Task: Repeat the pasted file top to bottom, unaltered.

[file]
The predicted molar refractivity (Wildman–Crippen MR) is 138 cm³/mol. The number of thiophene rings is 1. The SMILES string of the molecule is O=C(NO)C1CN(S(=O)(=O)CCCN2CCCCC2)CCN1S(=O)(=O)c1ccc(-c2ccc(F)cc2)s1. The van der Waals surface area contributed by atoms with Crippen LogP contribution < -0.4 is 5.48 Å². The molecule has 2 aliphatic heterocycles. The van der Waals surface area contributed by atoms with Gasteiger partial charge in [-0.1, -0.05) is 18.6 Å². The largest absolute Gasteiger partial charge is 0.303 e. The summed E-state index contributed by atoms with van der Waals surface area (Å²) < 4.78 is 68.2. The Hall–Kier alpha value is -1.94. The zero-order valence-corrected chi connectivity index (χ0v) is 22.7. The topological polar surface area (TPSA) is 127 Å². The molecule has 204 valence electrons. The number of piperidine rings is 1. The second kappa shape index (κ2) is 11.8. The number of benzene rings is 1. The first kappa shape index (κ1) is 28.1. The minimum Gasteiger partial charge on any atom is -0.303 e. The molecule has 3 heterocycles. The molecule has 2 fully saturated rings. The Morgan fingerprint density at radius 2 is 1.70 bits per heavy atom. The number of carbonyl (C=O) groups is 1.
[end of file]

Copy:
The predicted molar refractivity (Wildman–Crippen MR) is 138 cm³/mol. The number of thiophene rings is 1. The SMILES string of the molecule is O=C(NO)C1CN(S(=O)(=O)CCCN2CCCCC2)CCN1S(=O)(=O)c1ccc(-c2ccc(F)cc2)s1. The van der Waals surface area contributed by atoms with Crippen LogP contribution < -0.4 is 5.48 Å². The molecule has 2 aliphatic heterocycles. The van der Waals surface area contributed by atoms with Gasteiger partial charge in [-0.1, -0.05) is 18.6 Å². The largest absolute Gasteiger partial charge is 0.303 e. The summed E-state index contributed by atoms with van der Waals surface area (Å²) < 4.78 is 68.2. The Hall–Kier alpha value is -1.94. The zero-order valence-corrected chi connectivity index (χ0v) is 22.7. The topological polar surface area (TPSA) is 127 Å². The molecule has 204 valence electrons. The number of piperidine rings is 1. The second kappa shape index (κ2) is 11.8. The number of benzene rings is 1. The first kappa shape index (κ1) is 28.1. The minimum Gasteiger partial charge on any atom is -0.303 e. The molecule has 3 heterocycles. The molecule has 2 fully saturated rings. The Morgan fingerprint density at radius 2 is 1.70 bits per heavy atom. The number of carbonyl (C=O) groups is 1.